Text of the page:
Ulcerative colitis is a chronic inflammatory disease of large intestine which commonly features with recurrent abdominal pain and diarrhea. The disease may cause serious damage to the intestine which can result in sometimes critical complications.
Inflammatory process almost always affects superficial layer of the colon and rectum. It does not affect small intestine or other parts of gastrointestinal tract. This medical condition is treated as it was autoimmune disease even though there is no proof that ulcerative colitis actually is autoimmune disease. Symptoms and signs of the disease can be successfully alleviated by different groups of medications.
Treatment for Ulcerative Colitis
The treatment is applied to reduce the symptoms and, if possible, to eliminate them for longer period of time. The main problem is coping with the inflammation. Sometimes treatment has to take care of complications of the disease. Both, conservative approach as well as surgery may be applied in patients suffering from ulcerative colitis.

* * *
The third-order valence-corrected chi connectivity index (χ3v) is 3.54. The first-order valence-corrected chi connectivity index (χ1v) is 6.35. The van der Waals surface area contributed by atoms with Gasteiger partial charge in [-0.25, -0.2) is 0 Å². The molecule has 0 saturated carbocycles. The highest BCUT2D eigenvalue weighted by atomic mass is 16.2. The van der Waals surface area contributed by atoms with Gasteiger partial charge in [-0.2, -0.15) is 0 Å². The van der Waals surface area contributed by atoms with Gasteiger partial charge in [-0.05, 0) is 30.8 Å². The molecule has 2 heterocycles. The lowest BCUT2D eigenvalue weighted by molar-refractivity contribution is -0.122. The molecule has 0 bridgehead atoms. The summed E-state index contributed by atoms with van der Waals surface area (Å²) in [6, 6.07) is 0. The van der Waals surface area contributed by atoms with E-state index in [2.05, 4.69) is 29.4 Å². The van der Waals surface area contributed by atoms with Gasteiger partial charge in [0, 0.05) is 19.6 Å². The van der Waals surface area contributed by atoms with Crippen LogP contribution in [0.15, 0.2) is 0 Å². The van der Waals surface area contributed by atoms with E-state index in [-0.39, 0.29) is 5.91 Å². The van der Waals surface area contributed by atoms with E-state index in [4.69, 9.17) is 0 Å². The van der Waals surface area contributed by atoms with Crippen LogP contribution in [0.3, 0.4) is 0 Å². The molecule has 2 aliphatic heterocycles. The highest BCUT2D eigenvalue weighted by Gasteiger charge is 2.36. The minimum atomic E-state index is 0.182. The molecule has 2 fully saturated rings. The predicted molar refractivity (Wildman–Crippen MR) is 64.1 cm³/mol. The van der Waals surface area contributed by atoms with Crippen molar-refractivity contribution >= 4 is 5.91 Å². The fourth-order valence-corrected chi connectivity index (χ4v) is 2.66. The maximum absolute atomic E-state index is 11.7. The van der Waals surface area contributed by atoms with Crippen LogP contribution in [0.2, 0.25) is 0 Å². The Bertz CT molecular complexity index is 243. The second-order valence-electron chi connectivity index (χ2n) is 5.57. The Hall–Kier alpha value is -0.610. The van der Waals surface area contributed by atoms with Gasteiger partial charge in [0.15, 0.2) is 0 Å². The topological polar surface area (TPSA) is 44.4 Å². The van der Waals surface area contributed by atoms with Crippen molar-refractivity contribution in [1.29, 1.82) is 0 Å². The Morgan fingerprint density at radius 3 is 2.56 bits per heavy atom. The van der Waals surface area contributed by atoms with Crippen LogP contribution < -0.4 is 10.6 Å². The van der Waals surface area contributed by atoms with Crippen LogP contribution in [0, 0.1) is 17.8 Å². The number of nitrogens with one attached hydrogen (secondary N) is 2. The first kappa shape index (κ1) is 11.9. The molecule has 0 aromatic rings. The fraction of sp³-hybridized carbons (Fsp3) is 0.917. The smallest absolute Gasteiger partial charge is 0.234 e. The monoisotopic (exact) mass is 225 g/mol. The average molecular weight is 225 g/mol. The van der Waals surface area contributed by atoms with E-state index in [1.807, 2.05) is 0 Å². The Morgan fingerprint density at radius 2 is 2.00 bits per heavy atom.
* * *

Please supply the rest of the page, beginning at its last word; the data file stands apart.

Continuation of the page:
Immune system suppressors are also used in patients with ulcerative colitis. These medications are administered in case the disease cannot be brought under control by anti-inflammatory medications. They are not supposed to be administered in patients who are suffering from certain medical conditions such as multiple sclerosis, heart failure or cancer. Some of the immune system suppressors used in ulcerative colitis are azathioprine, Cyclosporine and infliximab.
Additional medications may include antibiotics, anti-diarrheals, pain killers, and iron supplements in case patients are suffering from accompanying anemia.
It may sound amazing but nicotine patches may be efficient in some patients. These patches can prolong remission of mild ulcerative colitis. The exact mechanism of how patches work has not been explained yet.
Radical surgery includes resection of the entire colon and rectum. This surgery, also known as proctocolectomy, actually cures the disease. After proctocolectomy feces is eliminated through a hole on the abdomen called ileostomy into a bag. Luckily, if the patient additionally undergoes ileoanal anastomosis there is no need for ileostomy.